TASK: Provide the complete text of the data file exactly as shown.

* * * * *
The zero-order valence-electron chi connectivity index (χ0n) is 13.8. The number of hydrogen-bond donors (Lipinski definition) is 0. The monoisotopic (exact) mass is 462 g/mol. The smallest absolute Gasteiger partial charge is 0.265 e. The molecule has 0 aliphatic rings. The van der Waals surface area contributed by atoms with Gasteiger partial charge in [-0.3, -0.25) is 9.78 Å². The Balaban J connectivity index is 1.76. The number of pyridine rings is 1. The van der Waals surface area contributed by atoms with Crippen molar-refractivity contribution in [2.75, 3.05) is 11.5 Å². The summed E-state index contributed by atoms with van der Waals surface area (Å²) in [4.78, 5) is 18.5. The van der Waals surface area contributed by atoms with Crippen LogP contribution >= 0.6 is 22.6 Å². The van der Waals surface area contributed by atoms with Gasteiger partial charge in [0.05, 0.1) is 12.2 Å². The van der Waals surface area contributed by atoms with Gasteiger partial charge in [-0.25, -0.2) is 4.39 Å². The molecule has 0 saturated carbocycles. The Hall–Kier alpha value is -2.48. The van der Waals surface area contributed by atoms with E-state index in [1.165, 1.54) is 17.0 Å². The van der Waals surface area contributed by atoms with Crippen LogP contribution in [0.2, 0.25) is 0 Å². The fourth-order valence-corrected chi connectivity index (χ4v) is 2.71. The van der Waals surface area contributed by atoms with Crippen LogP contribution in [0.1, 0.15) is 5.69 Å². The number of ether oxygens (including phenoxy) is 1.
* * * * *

The zero-order valence-electron chi connectivity index (χ0n) is 13.8. The number of hydrogen-bond donors (Lipinski definition) is 0. The monoisotopic (exact) mass is 462 g/mol. The smallest absolute Gasteiger partial charge is 0.265 e. The molecule has 0 aliphatic rings. The van der Waals surface area contributed by atoms with Gasteiger partial charge in [-0.3, -0.25) is 9.78 Å². The Balaban J connectivity index is 1.76. The number of pyridine rings is 1. The van der Waals surface area contributed by atoms with Crippen molar-refractivity contribution in [2.75, 3.05) is 11.5 Å². The summed E-state index contributed by atoms with van der Waals surface area (Å²) in [4.78, 5) is 18.5. The van der Waals surface area contributed by atoms with Crippen LogP contribution >= 0.6 is 22.6 Å². The van der Waals surface area contributed by atoms with Gasteiger partial charge in [0.05, 0.1) is 12.2 Å². The van der Waals surface area contributed by atoms with Gasteiger partial charge in [-0.25, -0.2) is 4.39 Å². The molecule has 0 saturated carbocycles. The Hall–Kier alpha value is -2.48. The van der Waals surface area contributed by atoms with E-state index in [1.165, 1.54) is 17.0 Å². The van der Waals surface area contributed by atoms with Crippen LogP contribution in [0.2, 0.25) is 0 Å². The fourth-order valence-corrected chi connectivity index (χ4v) is 2.71. The van der Waals surface area contributed by atoms with Crippen LogP contribution in [0.1, 0.15) is 5.69 Å². The number of ether oxygens (including phenoxy) is 1.